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That said, you have to take into account the impact on your government benefits like Guaranteed Income Supplement (GIS) and Old Age Security (OAS) from any withdrawals from any accounts, including your holding company. Increasing your income may reduce your entitlement to these government benefits.

One of the good things about TFSA withdrawals is that they are tax-free, unlike holding company or RRSP withdrawals. But you need to balance your lifetime withdrawals from all sources. If you opt for the most tax deferral and draw your TFSA down first, it could mean you’re taking larger taxable withdrawals from your RRSP and holding company in later years and paying more tax in the long run, at the expense of some short-term tax savings. So I would generally advise someone like you, Bob, to develop a long-term retirement plan that helps identify the best way to fund your retirement from a tax perspective for the rest of your life, at least based on conservative assumptions.

A process like this also helps you determine how much you can afford to spend or what rate of return you require on your investments. It may be more or less than what you think and having this perspective can allow you to budget appropriately and manage your investment asset allocation in retirement. It also helps you understand what your time horizons are for various accounts and the underlying investments in those accounts.

With all of this overlaid upon your investments, you can then determine which investments are best held in which accounts from a retirement funding perspective, as well as a tax perspective. Holding the same investments in the same allocation across your accounts is rarely the best approach from a tax perspective. And since fees and taxes are probably the areas where you have the most control, being aware of tax implications can help you to increase your net investment returns.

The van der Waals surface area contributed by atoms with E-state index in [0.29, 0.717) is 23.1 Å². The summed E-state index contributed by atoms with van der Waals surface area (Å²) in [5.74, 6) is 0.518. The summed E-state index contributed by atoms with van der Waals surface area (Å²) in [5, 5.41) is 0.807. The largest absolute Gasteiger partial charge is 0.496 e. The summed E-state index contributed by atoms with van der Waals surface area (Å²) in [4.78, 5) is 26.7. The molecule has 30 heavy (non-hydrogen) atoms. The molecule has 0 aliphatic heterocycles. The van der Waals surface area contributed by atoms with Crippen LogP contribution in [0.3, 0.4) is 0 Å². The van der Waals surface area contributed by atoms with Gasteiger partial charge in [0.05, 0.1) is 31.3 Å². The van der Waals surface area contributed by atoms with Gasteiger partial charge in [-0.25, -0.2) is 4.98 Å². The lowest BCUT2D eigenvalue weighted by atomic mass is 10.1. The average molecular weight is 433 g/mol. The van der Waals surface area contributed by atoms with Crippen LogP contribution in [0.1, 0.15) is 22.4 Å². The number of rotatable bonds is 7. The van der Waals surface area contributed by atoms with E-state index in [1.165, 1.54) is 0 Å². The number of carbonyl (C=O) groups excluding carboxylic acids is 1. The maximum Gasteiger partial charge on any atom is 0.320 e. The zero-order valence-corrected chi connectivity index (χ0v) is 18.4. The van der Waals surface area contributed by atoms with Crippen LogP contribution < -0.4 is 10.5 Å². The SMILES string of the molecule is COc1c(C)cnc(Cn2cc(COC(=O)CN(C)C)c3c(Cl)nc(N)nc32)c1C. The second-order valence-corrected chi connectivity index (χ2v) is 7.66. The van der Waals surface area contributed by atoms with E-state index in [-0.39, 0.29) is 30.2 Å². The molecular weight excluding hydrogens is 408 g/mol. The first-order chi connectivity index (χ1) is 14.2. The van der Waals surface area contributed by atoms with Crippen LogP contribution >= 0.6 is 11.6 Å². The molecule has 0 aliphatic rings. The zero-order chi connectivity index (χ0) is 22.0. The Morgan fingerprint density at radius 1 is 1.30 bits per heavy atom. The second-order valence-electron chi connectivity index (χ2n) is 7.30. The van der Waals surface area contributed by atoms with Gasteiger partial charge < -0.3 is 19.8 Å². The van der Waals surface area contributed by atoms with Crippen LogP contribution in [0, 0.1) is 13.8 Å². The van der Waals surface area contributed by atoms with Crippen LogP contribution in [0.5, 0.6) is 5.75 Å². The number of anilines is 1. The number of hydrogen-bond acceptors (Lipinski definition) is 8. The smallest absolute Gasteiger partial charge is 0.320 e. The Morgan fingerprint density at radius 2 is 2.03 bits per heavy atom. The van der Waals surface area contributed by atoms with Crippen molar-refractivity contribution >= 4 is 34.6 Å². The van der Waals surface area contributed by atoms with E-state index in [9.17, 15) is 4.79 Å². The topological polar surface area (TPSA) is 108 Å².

In summary, Bob, having multiple accounts can seem like a bit of a dilemma in terms of planning your retirement funding or managing your investments. But try to look at it as an opportunity to leverage the Income Tax Act to your advantage, armed with a little information of how much money you need and when from which accounts. It will also enable you to be a better informed investor.

Who is the right person to help you plan your retirement funding? It’s hard to say. Some accountants may be well equipped. Some investment advisers may be able to help as well or may have access to internal experts at no cost to you. But your best bet may be a seasoned financial planner who can build a comprehensive retirement plan. MoneySense’s directory of fee-only planners (specifically the fee-for-service list) may be a good starting point.

Jason Heath is a fee-only, advice-only Certified Financial Planner (CFP) at Objective Financial Partners Inc. in Toronto, Ontario. He does not sell any financial products whatsoever.